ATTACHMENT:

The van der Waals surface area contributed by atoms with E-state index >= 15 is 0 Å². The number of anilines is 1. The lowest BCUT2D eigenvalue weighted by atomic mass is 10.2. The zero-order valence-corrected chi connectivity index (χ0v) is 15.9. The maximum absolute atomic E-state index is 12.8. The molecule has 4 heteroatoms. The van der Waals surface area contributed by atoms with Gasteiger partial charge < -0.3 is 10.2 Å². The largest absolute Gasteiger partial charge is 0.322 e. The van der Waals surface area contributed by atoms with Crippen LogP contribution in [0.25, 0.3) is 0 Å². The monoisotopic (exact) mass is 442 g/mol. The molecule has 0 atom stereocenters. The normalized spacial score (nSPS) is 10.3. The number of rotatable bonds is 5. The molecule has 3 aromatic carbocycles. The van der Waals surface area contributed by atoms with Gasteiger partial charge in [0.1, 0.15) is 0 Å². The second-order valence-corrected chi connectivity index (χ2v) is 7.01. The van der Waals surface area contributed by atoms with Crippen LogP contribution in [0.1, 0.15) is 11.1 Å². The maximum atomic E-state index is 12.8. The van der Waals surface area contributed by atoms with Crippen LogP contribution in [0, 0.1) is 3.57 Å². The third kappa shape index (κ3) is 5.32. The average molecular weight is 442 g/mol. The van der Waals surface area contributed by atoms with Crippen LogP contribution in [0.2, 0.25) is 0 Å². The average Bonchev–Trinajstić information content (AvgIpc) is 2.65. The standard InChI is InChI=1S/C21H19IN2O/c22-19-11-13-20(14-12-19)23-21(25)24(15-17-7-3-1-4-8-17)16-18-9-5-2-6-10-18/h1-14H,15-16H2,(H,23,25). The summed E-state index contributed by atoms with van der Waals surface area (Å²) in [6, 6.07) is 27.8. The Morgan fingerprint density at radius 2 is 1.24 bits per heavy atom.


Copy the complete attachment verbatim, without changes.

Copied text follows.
The van der Waals surface area contributed by atoms with E-state index >= 15 is 0 Å². The number of anilines is 1. The lowest BCUT2D eigenvalue weighted by atomic mass is 10.2. The zero-order valence-corrected chi connectivity index (χ0v) is 15.9. The maximum absolute atomic E-state index is 12.8. The molecule has 4 heteroatoms. The van der Waals surface area contributed by atoms with Gasteiger partial charge < -0.3 is 10.2 Å². The largest absolute Gasteiger partial charge is 0.322 e. The van der Waals surface area contributed by atoms with Crippen LogP contribution in [0.25, 0.3) is 0 Å². The monoisotopic (exact) mass is 442 g/mol. The molecule has 0 atom stereocenters. The normalized spacial score (nSPS) is 10.3. The number of rotatable bonds is 5. The molecule has 3 aromatic carbocycles. The van der Waals surface area contributed by atoms with Gasteiger partial charge in [0.1, 0.15) is 0 Å². The second-order valence-corrected chi connectivity index (χ2v) is 7.01. The van der Waals surface area contributed by atoms with Crippen LogP contribution in [0.1, 0.15) is 11.1 Å². The maximum atomic E-state index is 12.8. The van der Waals surface area contributed by atoms with Crippen LogP contribution in [0, 0.1) is 3.57 Å². The third kappa shape index (κ3) is 5.32. The average molecular weight is 442 g/mol. The van der Waals surface area contributed by atoms with Crippen LogP contribution in [0.2, 0.25) is 0 Å². The average Bonchev–Trinajstić information content (AvgIpc) is 2.65. The standard InChI is InChI=1S/C21H19IN2O/c22-19-11-13-20(14-12-19)23-21(25)24(15-17-7-3-1-4-8-17)16-18-9-5-2-6-10-18/h1-14H,15-16H2,(H,23,25). The summed E-state index contributed by atoms with van der Waals surface area (Å²) in [6, 6.07) is 27.8. The Morgan fingerprint density at radius 2 is 1.24 bits per heavy atom.